Article | August 17, 2020

A Rapid, Low-Risk Approach For Process Transfer Of Biologics From Development To Manufacturing Scale

Source: Sartorius

By Sebastian Ruhl, Naomi de Almeida, Melisa Carpio, Jens Rupprecht, Gerhard Greller, and Jens-Christoph Matuszczyk

Fig 1

Successful scale-up of cell culture for manufacturing of biopharmaceuticals gives companies time to accelerate clinical development, product commercialization, and market access (1). Scaling a cell culture process in stirred-tank bioreactors ideally includes optimizing that process at laboratory scale and then transferring it through larger pilot-scale and finally to manufacturing-scale bioreactors (2). This is a complex, time-consuming business that can involve process transfer — sometimes to different geographical locations and through many sizes of bioreactors, each of which can operate according to different agitation principles and gassing strategies (3). Therefore, each scale might require several runs to obtain similar results, and optimization also might be required at the different scales.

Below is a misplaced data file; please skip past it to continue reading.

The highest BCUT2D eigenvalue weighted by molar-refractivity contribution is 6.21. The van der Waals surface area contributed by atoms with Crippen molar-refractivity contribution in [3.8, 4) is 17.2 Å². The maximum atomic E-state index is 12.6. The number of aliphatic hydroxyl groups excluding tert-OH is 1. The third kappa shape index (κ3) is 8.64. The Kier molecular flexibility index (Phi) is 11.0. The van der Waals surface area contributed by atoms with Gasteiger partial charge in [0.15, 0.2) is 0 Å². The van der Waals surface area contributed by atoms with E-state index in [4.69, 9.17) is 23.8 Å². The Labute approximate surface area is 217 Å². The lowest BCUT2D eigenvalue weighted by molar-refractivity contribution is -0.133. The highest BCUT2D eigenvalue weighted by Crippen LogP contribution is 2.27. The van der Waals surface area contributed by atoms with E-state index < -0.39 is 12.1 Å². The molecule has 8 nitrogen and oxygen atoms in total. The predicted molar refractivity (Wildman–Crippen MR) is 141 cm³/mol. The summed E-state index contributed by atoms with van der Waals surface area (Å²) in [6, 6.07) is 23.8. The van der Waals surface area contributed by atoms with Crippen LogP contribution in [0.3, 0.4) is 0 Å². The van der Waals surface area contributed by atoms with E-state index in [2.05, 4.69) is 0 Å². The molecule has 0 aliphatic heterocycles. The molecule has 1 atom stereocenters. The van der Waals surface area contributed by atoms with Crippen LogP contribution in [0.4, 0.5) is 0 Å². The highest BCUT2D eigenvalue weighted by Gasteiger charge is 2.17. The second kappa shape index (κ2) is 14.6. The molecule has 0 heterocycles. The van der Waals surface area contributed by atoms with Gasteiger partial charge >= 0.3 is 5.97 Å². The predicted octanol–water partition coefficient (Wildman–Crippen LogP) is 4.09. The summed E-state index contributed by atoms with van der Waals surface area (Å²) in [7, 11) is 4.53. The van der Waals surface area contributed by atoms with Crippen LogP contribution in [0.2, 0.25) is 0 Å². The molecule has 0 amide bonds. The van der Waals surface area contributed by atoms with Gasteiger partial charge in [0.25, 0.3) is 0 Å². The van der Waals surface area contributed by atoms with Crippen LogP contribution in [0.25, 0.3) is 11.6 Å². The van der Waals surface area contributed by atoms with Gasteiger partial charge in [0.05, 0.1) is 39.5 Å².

One approach for overcoming several scale-up issues is to use miniature bioreactors for process development. In this study, BIOSTAT STR bioreactors with single-use FlexSafe STR bags (Sartorius) were used for the pilot- and manufacturing-scale single use bioreactors. They use proven and established design principles such as a top-driven, midpositioned stirrer and harmonized impeller and consistent sparger design across scales, with two impellers and a unique combination of ring spargers and microspargers.

access the Article!

Get unlimited access to:

Trend and Thought Leadership Articles
Case Studies & White Papers
Extensive Product Database
Members-Only Premium Content
Welcome Back! Please Log In to Continue. X

Enter your credentials below to log in. Not yet a member of Bioprocess Online? Subscribe today.

Subscribe to Bioprocess Online X

Please enter your email address and create a password to access the full content, Or log in to your account to continue.


Subscribe to Bioprocess Online